reni2 Wed 18-Nov-15 09:21:53

I have unpleasant memories of kids being shoved out of the way by over-eager parents, teachers lambasted with instructions how to treat some pfb, parents having long social chit chats clogging the way and endless good byes at the door. Quite a few kids started crying 5 minutes into a needless wave and air-kiss routine.

The kids can do it, the parents struggle, so best let the kids get on with it.

firefly78 Wed 18-Nov-15 09:22:32

oh i dont reinforce his belief that theres no point running in! although i guess i am by my actions arent I?!!

reni2 Wed 18-Nov-15 09:22:37

And yes, it is hard, but only for us, not for them.

JumpingJack56 Wed 18-Nov-15 09:22:52

I know it's hard when they are upset, my eldest has asd and used to literally be clinging to me at drop off, to the point were I had to peel her off me and hand her to the TA whilst she screamed and tried coming back to me (and then I'd be the one in the playground walking out in tears) but prolonging the goodbye for them doesn't help in the long run and it does make it harder if all the parents go in for the teachers to et everyone be settled and start the day.

DeltaSunrise Wed 18-Nov-15 09:24:04

YANBU That's so sad. 4 is still so little.

Fine if he wants to go in by himself but I see no harm in having you walk him to the door if that's what he wants.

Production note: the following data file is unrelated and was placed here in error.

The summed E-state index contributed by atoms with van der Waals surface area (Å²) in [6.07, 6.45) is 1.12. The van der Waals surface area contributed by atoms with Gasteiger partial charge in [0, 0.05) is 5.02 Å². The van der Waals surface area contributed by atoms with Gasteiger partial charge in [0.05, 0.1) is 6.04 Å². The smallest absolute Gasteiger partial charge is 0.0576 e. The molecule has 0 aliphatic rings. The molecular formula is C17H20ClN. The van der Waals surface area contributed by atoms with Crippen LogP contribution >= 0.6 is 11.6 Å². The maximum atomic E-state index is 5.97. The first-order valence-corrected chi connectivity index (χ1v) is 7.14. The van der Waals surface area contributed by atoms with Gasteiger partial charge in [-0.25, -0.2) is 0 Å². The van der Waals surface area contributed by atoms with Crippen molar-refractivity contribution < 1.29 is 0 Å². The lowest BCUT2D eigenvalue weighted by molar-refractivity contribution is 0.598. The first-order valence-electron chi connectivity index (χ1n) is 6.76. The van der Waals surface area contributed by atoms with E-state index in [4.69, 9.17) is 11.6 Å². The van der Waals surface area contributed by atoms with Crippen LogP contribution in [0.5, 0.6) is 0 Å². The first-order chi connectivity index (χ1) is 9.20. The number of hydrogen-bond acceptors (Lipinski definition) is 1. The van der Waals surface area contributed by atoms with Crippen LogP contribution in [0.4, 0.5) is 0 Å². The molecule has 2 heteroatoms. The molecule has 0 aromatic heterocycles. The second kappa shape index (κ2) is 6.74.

At our school, parents are welcome into the classroom. School starts at 8.45 but classes are open from 8.30 so parents are in and out, reading stories, looking at work, having chats with the teachers. It's lovely and there's never a problem with crowding or mayhem.

My ds is 6. I probably take him right into the classroom twice a week because he has something he wants to show me.

I wouldn't choose a school for my dc that banished parents from the classrooms.

dementedpixie Wed 18-Nov-15 09:24:20

We're not even allowed in the playground never mind the school building!

Athrawes Wed 18-Nov-15 09:28:09

Bollocks to that. He's my child, if I want to stay all day I will!

Satsunday Wed 18-Nov-15 09:29:11

I don't think you're totally in the wrong at all! Certainly not in how you feel anyway, 4 is still very young (too young even to be starting school imo but that's a whole other debate smile )

Satsunday Wed 18-Nov-15 09:30:34

Totally agree with delta and athrawes

BeanGirls Wed 18-Nov-15 09:32:51

It's because if all the children did this then there would be mayhem in the morning. It's calmer and more productive for all of the children. They are growing up whether you like it or not and you should encourage your ds to walk in by himself. It's better for him in the long term. So Yabu sorry.